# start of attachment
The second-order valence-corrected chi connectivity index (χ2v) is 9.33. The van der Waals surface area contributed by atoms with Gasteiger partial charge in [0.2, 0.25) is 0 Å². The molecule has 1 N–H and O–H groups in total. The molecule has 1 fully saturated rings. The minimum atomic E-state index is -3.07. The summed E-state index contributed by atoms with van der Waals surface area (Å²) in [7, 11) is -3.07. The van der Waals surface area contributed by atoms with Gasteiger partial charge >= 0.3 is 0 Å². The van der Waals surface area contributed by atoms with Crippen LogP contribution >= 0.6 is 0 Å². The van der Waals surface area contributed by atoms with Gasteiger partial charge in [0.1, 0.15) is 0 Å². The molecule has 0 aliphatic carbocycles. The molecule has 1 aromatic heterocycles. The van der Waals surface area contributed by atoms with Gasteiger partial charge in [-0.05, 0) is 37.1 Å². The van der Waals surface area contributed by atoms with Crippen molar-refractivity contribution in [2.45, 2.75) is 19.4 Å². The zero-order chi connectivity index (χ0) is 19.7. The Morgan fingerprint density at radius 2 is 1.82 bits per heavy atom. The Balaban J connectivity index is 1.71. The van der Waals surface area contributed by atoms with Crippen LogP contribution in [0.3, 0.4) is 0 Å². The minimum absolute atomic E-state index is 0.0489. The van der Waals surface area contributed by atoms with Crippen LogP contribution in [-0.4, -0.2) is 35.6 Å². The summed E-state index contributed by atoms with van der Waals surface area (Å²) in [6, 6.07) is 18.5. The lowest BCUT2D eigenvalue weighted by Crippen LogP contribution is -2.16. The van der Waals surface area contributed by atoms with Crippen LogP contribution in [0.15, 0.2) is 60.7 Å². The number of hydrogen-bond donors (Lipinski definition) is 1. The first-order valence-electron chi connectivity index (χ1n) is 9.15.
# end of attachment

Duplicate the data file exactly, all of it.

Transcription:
The second-order valence-corrected chi connectivity index (χ2v) is 9.33. The van der Waals surface area contributed by atoms with Gasteiger partial charge in [0.2, 0.25) is 0 Å². The molecule has 1 N–H and O–H groups in total. The molecule has 1 fully saturated rings. The minimum atomic E-state index is -3.07. The summed E-state index contributed by atoms with van der Waals surface area (Å²) in [7, 11) is -3.07. The van der Waals surface area contributed by atoms with Gasteiger partial charge >= 0.3 is 0 Å². The van der Waals surface area contributed by atoms with Crippen LogP contribution >= 0.6 is 0 Å². The van der Waals surface area contributed by atoms with Gasteiger partial charge in [0.1, 0.15) is 0 Å². The molecule has 0 aliphatic carbocycles. The molecule has 1 aromatic heterocycles. The van der Waals surface area contributed by atoms with Gasteiger partial charge in [-0.05, 0) is 37.1 Å². The van der Waals surface area contributed by atoms with Crippen molar-refractivity contribution in [2.45, 2.75) is 19.4 Å². The zero-order chi connectivity index (χ0) is 19.7. The Morgan fingerprint density at radius 2 is 1.82 bits per heavy atom. The Balaban J connectivity index is 1.71. The van der Waals surface area contributed by atoms with Crippen LogP contribution in [0.3, 0.4) is 0 Å². The minimum absolute atomic E-state index is 0.0489. The van der Waals surface area contributed by atoms with Crippen LogP contribution in [-0.4, -0.2) is 35.6 Å². The summed E-state index contributed by atoms with van der Waals surface area (Å²) in [6, 6.07) is 18.5. The lowest BCUT2D eigenvalue weighted by Crippen LogP contribution is -2.16. The van der Waals surface area contributed by atoms with Crippen LogP contribution in [0.15, 0.2) is 60.7 Å². The number of hydrogen-bond donors (Lipinski definition) is 1. The first-order valence-electron chi connectivity index (χ1n) is 9.15.